Prepare for a new allergy season

With the Snowzilla and cold weather behind, spring like weather has arrived bringing along with it another season of sniffles.

This year, a combination of the mild winter weather in the East and an early March warm up could result in an intense and early-starting season for sufferers.

Most students are relishing in the high temperatures that have been occurring the past week, but for some it is a nightmare.

“My allergies make me dread spring and all because I have to deal with these issues,” senior Jacob Nguyen said. “I try to cope with it by sleeping and taking naps or putting in eye drops. Washing my face also helps.”

    Spring break is approaching and it is difficult for students to avoid exposure to pollen during this time.  

“Allergy season is really tough to deal with,” junior Nora Hasrat said. “It always hits at the worst time and I am never really prepared to deal with it.”

The transition of seasons prompts an increase in the amount of flower, tree, and grass pollen.

Allergens such as pollen and mold causes the immune system to trigger reactions that cause inflammation in skin, sinuses, and the digestive system. This is what causes people to have itchy eyes and noses, conjunctivitis, and runny noses during allergy season according to Mayo Clinic.

“My eyes always get watery and my throat is always sore,” Hasrat said.

Although allergies are not curable, there are many steps that you can take protect yourself from drowning in a pile of tissues this spring.

Taking antihistamines such as the familiar Benadryl, Allegra, Zyrtec and Claritin can relieve your hay fever. According to WebMD, taking allergy medication before the peak allergy season starts in mid-April will better prevent your nasal symptoms

The effectiveness of each medication varies from person to person due to varying immune system so it is recommended to that you have different brands of each to find out which one works best.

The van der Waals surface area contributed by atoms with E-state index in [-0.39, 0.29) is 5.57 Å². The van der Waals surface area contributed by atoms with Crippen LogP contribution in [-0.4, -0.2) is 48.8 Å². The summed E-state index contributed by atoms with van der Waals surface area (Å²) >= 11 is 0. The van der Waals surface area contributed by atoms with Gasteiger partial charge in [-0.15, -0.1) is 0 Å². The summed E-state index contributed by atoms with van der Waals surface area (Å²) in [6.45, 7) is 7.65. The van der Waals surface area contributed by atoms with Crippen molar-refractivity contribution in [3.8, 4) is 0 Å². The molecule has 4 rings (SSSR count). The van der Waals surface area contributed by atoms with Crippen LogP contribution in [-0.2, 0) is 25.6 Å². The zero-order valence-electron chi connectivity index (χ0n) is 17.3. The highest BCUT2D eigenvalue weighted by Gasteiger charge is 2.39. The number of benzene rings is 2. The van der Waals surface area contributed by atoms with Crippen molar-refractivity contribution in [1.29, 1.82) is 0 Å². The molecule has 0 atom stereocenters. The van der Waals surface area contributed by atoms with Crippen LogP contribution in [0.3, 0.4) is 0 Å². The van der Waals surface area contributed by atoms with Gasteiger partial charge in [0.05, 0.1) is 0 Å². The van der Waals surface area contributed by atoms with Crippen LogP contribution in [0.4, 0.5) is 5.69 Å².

With all these options, they do have some side effects, such as drowsiness.

“I do not want to risk taking medication because it will make me drowsy. I try to prevent this by taking naps after tennis practice,” Nguyen said.  

If medications do not work, allergy shots are an alternative option.

In addition, use a humidifier to prevent mold spores from growing in your home and avoiding outdoor activity will prevent allergic symptoms.

If you have to venture outdoors, be sure to monitor pollen counts so that you whether to plan ahead your activities.

For senior Janan Gokturk, her allergies go beyond your typical kind.

Gokturk has a severe pollen and nut allergy. Due to this, she carries around a Epinephrine Autoinjector, or an Epipen as they are commonly called.

This device shoots epinephrine, or adrenaline, into the user’s body and is used for the treatment of anaphylaxis, or a severe allergic reaction.

“I became severely allergic to nuts my freshman year. I’ve never had to use my epipen but I carry it in my backpack and lacrosse bag.” Gokturk said. “My first reaction was during my field hockey game freshman year. I was taken to the hospital on an ambulance.”

Carrying around this device is a primary precaution when having an allergic reaction.

“I have allergies to pollen. I take Allegra and when the pollen count is high I get acupuncture done,” Gokturk said.

Acupuncture is a common method to cope with the symptoms that come along with allergies.

A study from Annals of Internal Medicine showed 71 percent of patients who used this method found relief from their allergy symptoms.

If you normally suffer from spring allergies, you are definitely not alone.

However, if symptoms worsen you must seek medical attention. Following smart allergy prevention tips will ensure you a sniffle and congested free spring.